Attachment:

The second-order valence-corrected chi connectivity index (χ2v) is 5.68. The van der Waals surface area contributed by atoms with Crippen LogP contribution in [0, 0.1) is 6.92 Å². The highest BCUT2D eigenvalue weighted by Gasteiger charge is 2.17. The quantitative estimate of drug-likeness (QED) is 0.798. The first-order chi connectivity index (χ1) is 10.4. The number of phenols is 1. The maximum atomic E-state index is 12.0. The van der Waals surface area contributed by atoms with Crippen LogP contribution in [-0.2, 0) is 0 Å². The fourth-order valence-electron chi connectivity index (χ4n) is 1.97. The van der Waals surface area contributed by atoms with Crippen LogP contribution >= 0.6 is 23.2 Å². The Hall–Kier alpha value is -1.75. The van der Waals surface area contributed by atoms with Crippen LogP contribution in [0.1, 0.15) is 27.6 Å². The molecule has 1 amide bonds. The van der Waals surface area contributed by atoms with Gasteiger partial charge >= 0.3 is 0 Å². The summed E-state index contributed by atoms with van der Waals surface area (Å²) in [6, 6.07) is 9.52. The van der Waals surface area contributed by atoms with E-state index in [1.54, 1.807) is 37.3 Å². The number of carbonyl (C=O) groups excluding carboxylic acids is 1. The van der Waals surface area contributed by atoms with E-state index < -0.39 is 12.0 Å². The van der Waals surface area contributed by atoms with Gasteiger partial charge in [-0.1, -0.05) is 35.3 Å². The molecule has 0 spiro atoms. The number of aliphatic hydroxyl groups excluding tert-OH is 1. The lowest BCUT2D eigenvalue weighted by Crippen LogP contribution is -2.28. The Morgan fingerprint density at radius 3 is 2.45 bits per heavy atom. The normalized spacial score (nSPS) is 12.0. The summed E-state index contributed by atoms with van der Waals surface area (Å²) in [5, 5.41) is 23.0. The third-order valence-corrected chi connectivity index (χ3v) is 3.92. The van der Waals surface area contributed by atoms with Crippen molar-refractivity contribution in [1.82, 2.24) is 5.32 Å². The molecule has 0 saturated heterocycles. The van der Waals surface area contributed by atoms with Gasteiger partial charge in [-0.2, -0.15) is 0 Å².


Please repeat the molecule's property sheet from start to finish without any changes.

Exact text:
The second-order valence-corrected chi connectivity index (χ2v) is 5.68. The van der Waals surface area contributed by atoms with Crippen LogP contribution in [0, 0.1) is 6.92 Å². The highest BCUT2D eigenvalue weighted by Gasteiger charge is 2.17. The quantitative estimate of drug-likeness (QED) is 0.798. The first-order chi connectivity index (χ1) is 10.4. The number of phenols is 1. The maximum atomic E-state index is 12.0. The van der Waals surface area contributed by atoms with Crippen LogP contribution in [-0.2, 0) is 0 Å². The fourth-order valence-electron chi connectivity index (χ4n) is 1.97. The van der Waals surface area contributed by atoms with Crippen LogP contribution >= 0.6 is 23.2 Å². The Hall–Kier alpha value is -1.75. The van der Waals surface area contributed by atoms with Crippen LogP contribution in [0.1, 0.15) is 27.6 Å². The molecule has 1 amide bonds. The van der Waals surface area contributed by atoms with Gasteiger partial charge >= 0.3 is 0 Å². The summed E-state index contributed by atoms with van der Waals surface area (Å²) in [6, 6.07) is 9.52. The van der Waals surface area contributed by atoms with E-state index in [1.54, 1.807) is 37.3 Å². The number of carbonyl (C=O) groups excluding carboxylic acids is 1. The van der Waals surface area contributed by atoms with E-state index < -0.39 is 12.0 Å². The van der Waals surface area contributed by atoms with Gasteiger partial charge in [-0.1, -0.05) is 35.3 Å². The molecule has 0 spiro atoms. The number of aliphatic hydroxyl groups excluding tert-OH is 1. The lowest BCUT2D eigenvalue weighted by Crippen LogP contribution is -2.28. The Morgan fingerprint density at radius 3 is 2.45 bits per heavy atom. The normalized spacial score (nSPS) is 12.0. The summed E-state index contributed by atoms with van der Waals surface area (Å²) in [5, 5.41) is 23.0. The third-order valence-corrected chi connectivity index (χ3v) is 3.92. The van der Waals surface area contributed by atoms with Crippen molar-refractivity contribution in [1.82, 2.24) is 5.32 Å². The molecule has 0 saturated heterocycles. The van der Waals surface area contributed by atoms with Gasteiger partial charge in [-0.2, -0.15) is 0 Å².